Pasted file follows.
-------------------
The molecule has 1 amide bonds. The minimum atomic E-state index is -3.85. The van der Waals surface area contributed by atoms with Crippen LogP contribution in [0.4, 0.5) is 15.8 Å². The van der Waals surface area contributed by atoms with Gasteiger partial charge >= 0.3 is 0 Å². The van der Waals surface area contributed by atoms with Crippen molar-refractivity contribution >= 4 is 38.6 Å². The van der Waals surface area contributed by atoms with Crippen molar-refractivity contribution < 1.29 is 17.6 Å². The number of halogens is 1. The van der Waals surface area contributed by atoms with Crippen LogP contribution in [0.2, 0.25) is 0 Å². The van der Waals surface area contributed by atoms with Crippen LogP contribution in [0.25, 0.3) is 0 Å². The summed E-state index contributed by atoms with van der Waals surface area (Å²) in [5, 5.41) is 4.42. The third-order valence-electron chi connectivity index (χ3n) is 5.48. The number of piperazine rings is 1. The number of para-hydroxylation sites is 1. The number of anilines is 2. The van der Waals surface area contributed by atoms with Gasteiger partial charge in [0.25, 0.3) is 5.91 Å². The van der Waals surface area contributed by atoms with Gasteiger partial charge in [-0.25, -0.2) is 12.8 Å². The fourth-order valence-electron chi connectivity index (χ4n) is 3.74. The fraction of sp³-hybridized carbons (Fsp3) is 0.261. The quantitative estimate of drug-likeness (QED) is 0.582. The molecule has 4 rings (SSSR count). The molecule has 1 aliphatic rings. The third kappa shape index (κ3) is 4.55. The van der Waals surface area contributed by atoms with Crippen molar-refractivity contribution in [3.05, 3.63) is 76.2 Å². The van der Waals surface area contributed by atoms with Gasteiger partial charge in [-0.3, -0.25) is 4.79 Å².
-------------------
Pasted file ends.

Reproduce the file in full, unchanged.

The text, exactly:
The molecule has 1 amide bonds. The minimum atomic E-state index is -3.85. The van der Waals surface area contributed by atoms with Crippen LogP contribution in [0.4, 0.5) is 15.8 Å². The van der Waals surface area contributed by atoms with Gasteiger partial charge >= 0.3 is 0 Å². The van der Waals surface area contributed by atoms with Crippen molar-refractivity contribution >= 4 is 38.6 Å². The van der Waals surface area contributed by atoms with Crippen molar-refractivity contribution < 1.29 is 17.6 Å². The number of halogens is 1. The van der Waals surface area contributed by atoms with Crippen LogP contribution in [0.2, 0.25) is 0 Å². The van der Waals surface area contributed by atoms with Crippen LogP contribution in [0.25, 0.3) is 0 Å². The summed E-state index contributed by atoms with van der Waals surface area (Å²) in [5, 5.41) is 4.42. The third-order valence-electron chi connectivity index (χ3n) is 5.48. The number of piperazine rings is 1. The number of para-hydroxylation sites is 1. The number of anilines is 2. The van der Waals surface area contributed by atoms with Gasteiger partial charge in [0.25, 0.3) is 5.91 Å². The van der Waals surface area contributed by atoms with Gasteiger partial charge in [-0.25, -0.2) is 12.8 Å². The fourth-order valence-electron chi connectivity index (χ4n) is 3.74. The fraction of sp³-hybridized carbons (Fsp3) is 0.261. The quantitative estimate of drug-likeness (QED) is 0.582. The molecule has 4 rings (SSSR count). The molecule has 1 aliphatic rings. The third kappa shape index (κ3) is 4.55. The van der Waals surface area contributed by atoms with Crippen molar-refractivity contribution in [3.05, 3.63) is 76.2 Å². The van der Waals surface area contributed by atoms with Gasteiger partial charge in [-0.3, -0.25) is 4.79 Å².